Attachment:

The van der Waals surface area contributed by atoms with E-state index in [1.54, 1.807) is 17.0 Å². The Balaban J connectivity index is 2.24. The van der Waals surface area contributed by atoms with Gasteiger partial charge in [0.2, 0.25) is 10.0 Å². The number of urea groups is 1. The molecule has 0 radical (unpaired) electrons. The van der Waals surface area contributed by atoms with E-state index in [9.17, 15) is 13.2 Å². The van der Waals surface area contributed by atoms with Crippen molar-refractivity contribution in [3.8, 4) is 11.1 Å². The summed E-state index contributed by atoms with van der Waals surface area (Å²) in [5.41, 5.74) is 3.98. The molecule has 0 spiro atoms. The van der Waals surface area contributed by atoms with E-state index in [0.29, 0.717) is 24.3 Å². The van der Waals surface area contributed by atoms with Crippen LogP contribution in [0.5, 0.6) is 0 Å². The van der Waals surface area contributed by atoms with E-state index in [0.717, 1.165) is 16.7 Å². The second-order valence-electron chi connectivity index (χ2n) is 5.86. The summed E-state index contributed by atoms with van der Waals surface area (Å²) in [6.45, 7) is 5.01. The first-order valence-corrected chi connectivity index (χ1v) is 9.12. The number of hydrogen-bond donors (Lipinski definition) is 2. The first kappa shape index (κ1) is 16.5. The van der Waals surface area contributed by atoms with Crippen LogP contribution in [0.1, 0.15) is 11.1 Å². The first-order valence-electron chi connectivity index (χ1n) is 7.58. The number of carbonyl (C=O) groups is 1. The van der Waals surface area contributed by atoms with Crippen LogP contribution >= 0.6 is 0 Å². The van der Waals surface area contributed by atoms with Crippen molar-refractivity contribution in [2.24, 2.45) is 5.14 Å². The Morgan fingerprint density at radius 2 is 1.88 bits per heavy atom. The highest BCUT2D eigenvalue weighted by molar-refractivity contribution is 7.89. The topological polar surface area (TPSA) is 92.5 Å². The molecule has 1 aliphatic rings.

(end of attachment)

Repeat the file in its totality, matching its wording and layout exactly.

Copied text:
The van der Waals surface area contributed by atoms with E-state index in [1.54, 1.807) is 17.0 Å². The Balaban J connectivity index is 2.24. The van der Waals surface area contributed by atoms with Gasteiger partial charge in [0.2, 0.25) is 10.0 Å². The number of urea groups is 1. The molecule has 0 radical (unpaired) electrons. The van der Waals surface area contributed by atoms with E-state index in [9.17, 15) is 13.2 Å². The van der Waals surface area contributed by atoms with Crippen molar-refractivity contribution in [3.8, 4) is 11.1 Å². The summed E-state index contributed by atoms with van der Waals surface area (Å²) in [5.41, 5.74) is 3.98. The molecule has 0 spiro atoms. The van der Waals surface area contributed by atoms with E-state index in [0.29, 0.717) is 24.3 Å². The van der Waals surface area contributed by atoms with Crippen LogP contribution in [0.5, 0.6) is 0 Å². The van der Waals surface area contributed by atoms with E-state index in [0.717, 1.165) is 16.7 Å². The second-order valence-electron chi connectivity index (χ2n) is 5.86. The summed E-state index contributed by atoms with van der Waals surface area (Å²) in [6.45, 7) is 5.01. The first-order valence-corrected chi connectivity index (χ1v) is 9.12. The number of hydrogen-bond donors (Lipinski definition) is 2. The first kappa shape index (κ1) is 16.5. The van der Waals surface area contributed by atoms with Crippen LogP contribution in [0.1, 0.15) is 11.1 Å². The first-order valence-electron chi connectivity index (χ1n) is 7.58. The number of carbonyl (C=O) groups is 1. The van der Waals surface area contributed by atoms with Crippen LogP contribution >= 0.6 is 0 Å². The van der Waals surface area contributed by atoms with Crippen molar-refractivity contribution in [2.24, 2.45) is 5.14 Å². The Morgan fingerprint density at radius 2 is 1.88 bits per heavy atom. The highest BCUT2D eigenvalue weighted by molar-refractivity contribution is 7.89. The topological polar surface area (TPSA) is 92.5 Å². The molecule has 1 aliphatic rings.